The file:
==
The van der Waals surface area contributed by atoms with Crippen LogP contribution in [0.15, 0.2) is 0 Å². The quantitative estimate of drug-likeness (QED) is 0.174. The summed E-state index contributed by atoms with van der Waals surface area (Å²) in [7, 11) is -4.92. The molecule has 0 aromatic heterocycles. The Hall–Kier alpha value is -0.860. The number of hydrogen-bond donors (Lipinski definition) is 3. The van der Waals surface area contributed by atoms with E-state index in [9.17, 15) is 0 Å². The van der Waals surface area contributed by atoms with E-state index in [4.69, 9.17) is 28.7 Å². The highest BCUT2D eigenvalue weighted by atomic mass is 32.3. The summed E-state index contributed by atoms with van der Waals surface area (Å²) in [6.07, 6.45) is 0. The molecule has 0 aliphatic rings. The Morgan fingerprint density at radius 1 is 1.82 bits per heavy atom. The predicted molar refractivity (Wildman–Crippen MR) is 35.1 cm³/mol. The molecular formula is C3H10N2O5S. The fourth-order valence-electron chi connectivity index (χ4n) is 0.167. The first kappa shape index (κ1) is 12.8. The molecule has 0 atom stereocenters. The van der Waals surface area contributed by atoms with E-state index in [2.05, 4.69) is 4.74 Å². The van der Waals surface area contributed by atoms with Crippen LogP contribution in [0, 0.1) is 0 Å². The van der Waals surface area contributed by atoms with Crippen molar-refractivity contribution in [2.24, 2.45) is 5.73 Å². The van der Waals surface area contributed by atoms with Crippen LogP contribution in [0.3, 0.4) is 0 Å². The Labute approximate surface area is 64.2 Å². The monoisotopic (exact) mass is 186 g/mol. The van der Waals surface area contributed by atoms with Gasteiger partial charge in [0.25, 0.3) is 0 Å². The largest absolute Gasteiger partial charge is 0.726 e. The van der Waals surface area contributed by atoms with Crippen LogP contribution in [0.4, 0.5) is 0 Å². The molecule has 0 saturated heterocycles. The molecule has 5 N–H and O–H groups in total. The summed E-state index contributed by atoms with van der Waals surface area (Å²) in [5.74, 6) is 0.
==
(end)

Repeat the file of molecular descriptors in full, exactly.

The van der Waals surface area contributed by atoms with Crippen LogP contribution in [0.15, 0.2) is 0 Å². The quantitative estimate of drug-likeness (QED) is 0.174. The summed E-state index contributed by atoms with van der Waals surface area (Å²) in [7, 11) is -4.92. The molecule has 0 aromatic heterocycles. The Hall–Kier alpha value is -0.860. The number of hydrogen-bond donors (Lipinski definition) is 3. The van der Waals surface area contributed by atoms with E-state index in [9.17, 15) is 0 Å². The van der Waals surface area contributed by atoms with E-state index in [4.69, 9.17) is 28.7 Å². The highest BCUT2D eigenvalue weighted by atomic mass is 32.3. The summed E-state index contributed by atoms with van der Waals surface area (Å²) in [6.07, 6.45) is 0. The molecule has 0 aliphatic rings. The Morgan fingerprint density at radius 1 is 1.82 bits per heavy atom. The predicted molar refractivity (Wildman–Crippen MR) is 35.1 cm³/mol. The molecular formula is C3H10N2O5S. The fourth-order valence-electron chi connectivity index (χ4n) is 0.167. The first kappa shape index (κ1) is 12.8. The molecule has 0 atom stereocenters. The van der Waals surface area contributed by atoms with E-state index in [2.05, 4.69) is 4.74 Å². The van der Waals surface area contributed by atoms with Crippen LogP contribution in [0, 0.1) is 0 Å². The van der Waals surface area contributed by atoms with Crippen molar-refractivity contribution in [2.24, 2.45) is 5.73 Å². The van der Waals surface area contributed by atoms with Crippen LogP contribution in [0.3, 0.4) is 0 Å². The Labute approximate surface area is 64.2 Å². The monoisotopic (exact) mass is 186 g/mol. The van der Waals surface area contributed by atoms with Gasteiger partial charge in [0.25, 0.3) is 0 Å². The largest absolute Gasteiger partial charge is 0.726 e. The van der Waals surface area contributed by atoms with Crippen LogP contribution in [0.4, 0.5) is 0 Å². The molecule has 0 saturated heterocycles. The molecule has 5 N–H and O–H groups in total. The summed E-state index contributed by atoms with van der Waals surface area (Å²) in [5.74, 6) is 0.